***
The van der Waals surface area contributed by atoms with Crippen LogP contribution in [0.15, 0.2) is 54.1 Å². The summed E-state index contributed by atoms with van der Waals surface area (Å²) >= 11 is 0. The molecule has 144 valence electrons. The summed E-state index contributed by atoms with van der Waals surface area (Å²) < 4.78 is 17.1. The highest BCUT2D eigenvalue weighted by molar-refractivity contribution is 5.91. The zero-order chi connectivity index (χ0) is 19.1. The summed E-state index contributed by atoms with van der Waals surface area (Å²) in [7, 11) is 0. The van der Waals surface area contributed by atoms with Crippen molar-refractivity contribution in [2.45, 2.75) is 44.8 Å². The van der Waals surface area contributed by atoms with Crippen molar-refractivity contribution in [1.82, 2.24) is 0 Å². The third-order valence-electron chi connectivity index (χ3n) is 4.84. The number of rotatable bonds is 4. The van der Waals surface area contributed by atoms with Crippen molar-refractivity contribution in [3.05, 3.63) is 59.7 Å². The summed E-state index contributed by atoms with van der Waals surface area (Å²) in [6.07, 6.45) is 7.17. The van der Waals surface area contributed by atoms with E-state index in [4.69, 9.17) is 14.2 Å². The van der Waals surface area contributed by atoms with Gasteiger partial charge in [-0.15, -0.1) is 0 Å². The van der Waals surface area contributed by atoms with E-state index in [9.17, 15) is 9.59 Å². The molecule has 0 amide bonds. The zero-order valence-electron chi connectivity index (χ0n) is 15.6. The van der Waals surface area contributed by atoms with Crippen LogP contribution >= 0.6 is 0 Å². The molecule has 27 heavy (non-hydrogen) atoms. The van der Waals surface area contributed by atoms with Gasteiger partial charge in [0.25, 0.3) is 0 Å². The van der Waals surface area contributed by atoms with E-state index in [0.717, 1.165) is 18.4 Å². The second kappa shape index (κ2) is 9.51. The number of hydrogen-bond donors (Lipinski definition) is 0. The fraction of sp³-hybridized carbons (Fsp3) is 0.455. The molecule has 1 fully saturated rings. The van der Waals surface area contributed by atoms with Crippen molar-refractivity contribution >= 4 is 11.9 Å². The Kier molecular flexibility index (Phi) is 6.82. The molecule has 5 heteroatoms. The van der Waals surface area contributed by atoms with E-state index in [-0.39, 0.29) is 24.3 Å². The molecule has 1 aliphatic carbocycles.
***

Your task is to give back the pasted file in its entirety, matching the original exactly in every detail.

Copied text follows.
The van der Waals surface area contributed by atoms with Crippen LogP contribution in [0.15, 0.2) is 54.1 Å². The summed E-state index contributed by atoms with van der Waals surface area (Å²) >= 11 is 0. The molecule has 144 valence electrons. The summed E-state index contributed by atoms with van der Waals surface area (Å²) < 4.78 is 17.1. The highest BCUT2D eigenvalue weighted by molar-refractivity contribution is 5.91. The zero-order chi connectivity index (χ0) is 19.1. The summed E-state index contributed by atoms with van der Waals surface area (Å²) in [7, 11) is 0. The van der Waals surface area contributed by atoms with Crippen molar-refractivity contribution in [2.45, 2.75) is 44.8 Å². The van der Waals surface area contributed by atoms with Crippen molar-refractivity contribution in [1.82, 2.24) is 0 Å². The third-order valence-electron chi connectivity index (χ3n) is 4.84. The number of rotatable bonds is 4. The van der Waals surface area contributed by atoms with Crippen molar-refractivity contribution in [3.05, 3.63) is 59.7 Å². The summed E-state index contributed by atoms with van der Waals surface area (Å²) in [6.07, 6.45) is 7.17. The van der Waals surface area contributed by atoms with E-state index in [4.69, 9.17) is 14.2 Å². The van der Waals surface area contributed by atoms with Gasteiger partial charge in [-0.15, -0.1) is 0 Å². The van der Waals surface area contributed by atoms with E-state index in [9.17, 15) is 9.59 Å². The molecule has 0 amide bonds. The zero-order valence-electron chi connectivity index (χ0n) is 15.6. The van der Waals surface area contributed by atoms with Crippen LogP contribution >= 0.6 is 0 Å². The molecule has 27 heavy (non-hydrogen) atoms. The van der Waals surface area contributed by atoms with Gasteiger partial charge in [0.25, 0.3) is 0 Å². The van der Waals surface area contributed by atoms with E-state index in [0.717, 1.165) is 18.4 Å². The second kappa shape index (κ2) is 9.51. The number of hydrogen-bond donors (Lipinski definition) is 0. The fraction of sp³-hybridized carbons (Fsp3) is 0.455. The molecule has 1 fully saturated rings. The van der Waals surface area contributed by atoms with Crippen molar-refractivity contribution >= 4 is 11.9 Å². The Kier molecular flexibility index (Phi) is 6.82. The molecule has 5 heteroatoms. The van der Waals surface area contributed by atoms with E-state index in [-0.39, 0.29) is 24.3 Å². The molecule has 1 aliphatic carbocycles.